Already had COVID-19? 'Natural immunity' is real, but you should still be vaccinated
Even when thousands of Albertans have already contracted COVID-19, health officials are still pushing for everyone to be vaccinated when their turn becomes available.
Last week, Premier Jason Kenney mentioned that he expects 70 per cent of Alberta's population to be protected from COVID-19 by at least June through either being vaccinated or “natural immunity through infection."
Officials with Alberta Health say that is a possibility, but it doesn't mean that if you caught the virus, then you're adequately protected against further infection.
Every Albertan needs to be vaccinated with the proper doses of COVID-19 to ensure they and their loved ones are protected, says Tom McMillan, assistant director of communications with Alberta Health.
"There is evidence that having recovered from COVID-19 does provide some immunity to the virus. That is what is meant by 'natural immunity,'" he wrote in an email to CTV News.
"However, evidence is still emerging about exactly how much immunity develops and how long it lasts."
McMillan says that it doesn't even matter how serious the case of COVID-19 is – all Albertans need to be immunized.
"We continue to recommend that everyone get the vaccine to protect themselves and those they love from this virus, including those who were admitted to the ICU from COVID-19. Anyone with questions should speak to their health care provider."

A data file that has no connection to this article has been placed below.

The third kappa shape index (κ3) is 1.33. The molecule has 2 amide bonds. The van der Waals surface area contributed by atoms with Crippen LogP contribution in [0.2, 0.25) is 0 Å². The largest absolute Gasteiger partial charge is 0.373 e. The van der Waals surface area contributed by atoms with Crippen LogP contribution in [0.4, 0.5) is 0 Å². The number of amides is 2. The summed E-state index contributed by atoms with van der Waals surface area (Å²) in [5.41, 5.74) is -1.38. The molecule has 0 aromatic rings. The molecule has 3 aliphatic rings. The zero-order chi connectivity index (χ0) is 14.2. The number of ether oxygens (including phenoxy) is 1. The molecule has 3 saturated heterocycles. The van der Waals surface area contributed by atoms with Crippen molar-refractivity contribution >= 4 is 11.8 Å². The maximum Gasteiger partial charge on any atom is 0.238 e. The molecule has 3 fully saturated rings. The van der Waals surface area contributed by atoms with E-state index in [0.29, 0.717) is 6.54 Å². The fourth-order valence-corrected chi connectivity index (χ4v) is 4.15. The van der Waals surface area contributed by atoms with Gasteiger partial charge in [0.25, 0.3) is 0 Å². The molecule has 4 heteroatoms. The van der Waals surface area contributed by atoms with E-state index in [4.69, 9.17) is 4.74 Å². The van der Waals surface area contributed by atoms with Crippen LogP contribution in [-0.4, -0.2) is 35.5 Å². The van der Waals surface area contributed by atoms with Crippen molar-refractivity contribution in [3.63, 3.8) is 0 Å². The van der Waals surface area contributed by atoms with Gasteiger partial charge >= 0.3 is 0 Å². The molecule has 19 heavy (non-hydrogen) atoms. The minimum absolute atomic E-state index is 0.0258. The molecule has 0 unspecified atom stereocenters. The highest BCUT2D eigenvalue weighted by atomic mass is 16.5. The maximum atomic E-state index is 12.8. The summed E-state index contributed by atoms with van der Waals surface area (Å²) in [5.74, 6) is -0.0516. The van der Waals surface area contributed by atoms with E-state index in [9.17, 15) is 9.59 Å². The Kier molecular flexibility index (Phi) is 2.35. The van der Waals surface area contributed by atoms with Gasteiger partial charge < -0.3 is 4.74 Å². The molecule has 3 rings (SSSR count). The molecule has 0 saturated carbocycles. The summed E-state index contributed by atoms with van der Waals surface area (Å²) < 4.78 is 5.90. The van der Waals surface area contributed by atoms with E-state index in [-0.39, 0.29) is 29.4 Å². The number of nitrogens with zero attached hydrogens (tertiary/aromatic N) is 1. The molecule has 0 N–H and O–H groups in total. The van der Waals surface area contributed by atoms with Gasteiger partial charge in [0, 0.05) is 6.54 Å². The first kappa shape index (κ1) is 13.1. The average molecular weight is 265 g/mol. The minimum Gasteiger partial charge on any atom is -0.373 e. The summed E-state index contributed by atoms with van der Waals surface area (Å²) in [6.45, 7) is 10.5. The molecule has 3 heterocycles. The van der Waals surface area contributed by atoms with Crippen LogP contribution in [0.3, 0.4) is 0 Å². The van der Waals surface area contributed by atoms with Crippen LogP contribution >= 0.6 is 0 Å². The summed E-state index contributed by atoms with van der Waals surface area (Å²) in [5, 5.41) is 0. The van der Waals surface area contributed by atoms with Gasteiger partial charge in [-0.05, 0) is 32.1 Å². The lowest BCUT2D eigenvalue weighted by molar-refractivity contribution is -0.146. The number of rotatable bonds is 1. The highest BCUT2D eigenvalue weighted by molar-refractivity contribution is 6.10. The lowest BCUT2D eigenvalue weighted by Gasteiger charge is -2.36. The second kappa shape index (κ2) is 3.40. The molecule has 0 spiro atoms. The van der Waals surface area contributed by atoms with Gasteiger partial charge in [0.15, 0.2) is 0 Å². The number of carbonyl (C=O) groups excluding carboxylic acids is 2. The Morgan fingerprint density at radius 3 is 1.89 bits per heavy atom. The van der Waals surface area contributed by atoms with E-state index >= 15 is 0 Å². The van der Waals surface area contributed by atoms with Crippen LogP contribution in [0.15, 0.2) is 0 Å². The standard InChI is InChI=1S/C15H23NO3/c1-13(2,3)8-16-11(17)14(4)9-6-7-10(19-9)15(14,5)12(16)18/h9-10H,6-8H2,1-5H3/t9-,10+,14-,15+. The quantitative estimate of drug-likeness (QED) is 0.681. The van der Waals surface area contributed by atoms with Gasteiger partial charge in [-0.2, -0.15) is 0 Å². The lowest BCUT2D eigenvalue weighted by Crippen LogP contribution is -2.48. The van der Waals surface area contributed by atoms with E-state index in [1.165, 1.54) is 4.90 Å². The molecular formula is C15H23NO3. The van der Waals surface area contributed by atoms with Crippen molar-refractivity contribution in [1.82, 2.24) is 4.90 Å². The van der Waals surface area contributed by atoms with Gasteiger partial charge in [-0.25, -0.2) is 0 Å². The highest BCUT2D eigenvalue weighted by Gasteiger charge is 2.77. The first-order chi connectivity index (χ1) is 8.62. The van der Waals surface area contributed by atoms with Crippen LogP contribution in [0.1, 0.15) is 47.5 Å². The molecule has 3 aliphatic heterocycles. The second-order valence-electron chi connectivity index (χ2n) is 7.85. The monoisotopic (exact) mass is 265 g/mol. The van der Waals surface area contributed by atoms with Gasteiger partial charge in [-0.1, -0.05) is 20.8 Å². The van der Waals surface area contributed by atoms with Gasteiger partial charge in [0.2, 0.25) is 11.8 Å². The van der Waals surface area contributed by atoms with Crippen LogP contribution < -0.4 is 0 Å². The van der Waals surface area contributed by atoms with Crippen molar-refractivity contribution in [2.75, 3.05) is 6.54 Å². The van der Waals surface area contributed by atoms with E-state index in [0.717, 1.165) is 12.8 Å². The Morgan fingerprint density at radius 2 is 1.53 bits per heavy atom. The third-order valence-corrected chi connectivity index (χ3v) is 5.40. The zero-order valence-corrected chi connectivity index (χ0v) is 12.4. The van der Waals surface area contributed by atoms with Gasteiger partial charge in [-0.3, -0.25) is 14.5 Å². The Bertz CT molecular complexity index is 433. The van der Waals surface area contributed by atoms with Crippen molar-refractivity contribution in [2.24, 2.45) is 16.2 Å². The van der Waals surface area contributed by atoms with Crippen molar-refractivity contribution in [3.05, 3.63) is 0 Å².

ALBERTANS WARY OF THE RISKS OF COVID-19 SHOTS
So far, only half of the 1.7 million Albertans eligible to receive their first dose of the COVID-19 vaccine have signed up for it.
Alberta's top doctor and even the premier have been clear that no one will be forced to be vaccinated if they don't want to, but strongly recommend that everyone does.
However, at Calgary's TELUS Convention Centre, which is supposed to be one of the largest immunization clinics in Alberta, many of the stations are left idle.
"Clearly, the information that's been released with respect to this rare risk of blood clots has changed people's willingness to get the AstraZeneca vaccine in the last few weeks," Hinshaw said earlier this week.
Other health officials say this could be an opportunity to expand the province's vaccine rollout to individuals who want to be immunized, but it isn't yet their turn.
"Having it in some individuals is better than having it in a fridge or freezer," Dr. Lynora Saxinger, an infectious disease expert with the University of Calgary, told CTV News Friday.
Saxinger says with the rising cases of COVID-19 in Alberta, now is the time to change up the strategy.
"If we're not seeing that increase (in vaccinations) fairly promptly, then I would see it as something to discuss," she said.
"The idea of a bunch of unused vaccine sitting there while we have this burgeoning epidemic and increasing transmission is a bit of a concern."
Now, with Canada's second case of vaccine-induced immune thrombotic thrombocytopenia (VITT) being found in Alberta, it's unclear how it will affect peoples' willingness to roll up their sleeves.
(With files from Timm Bruch)
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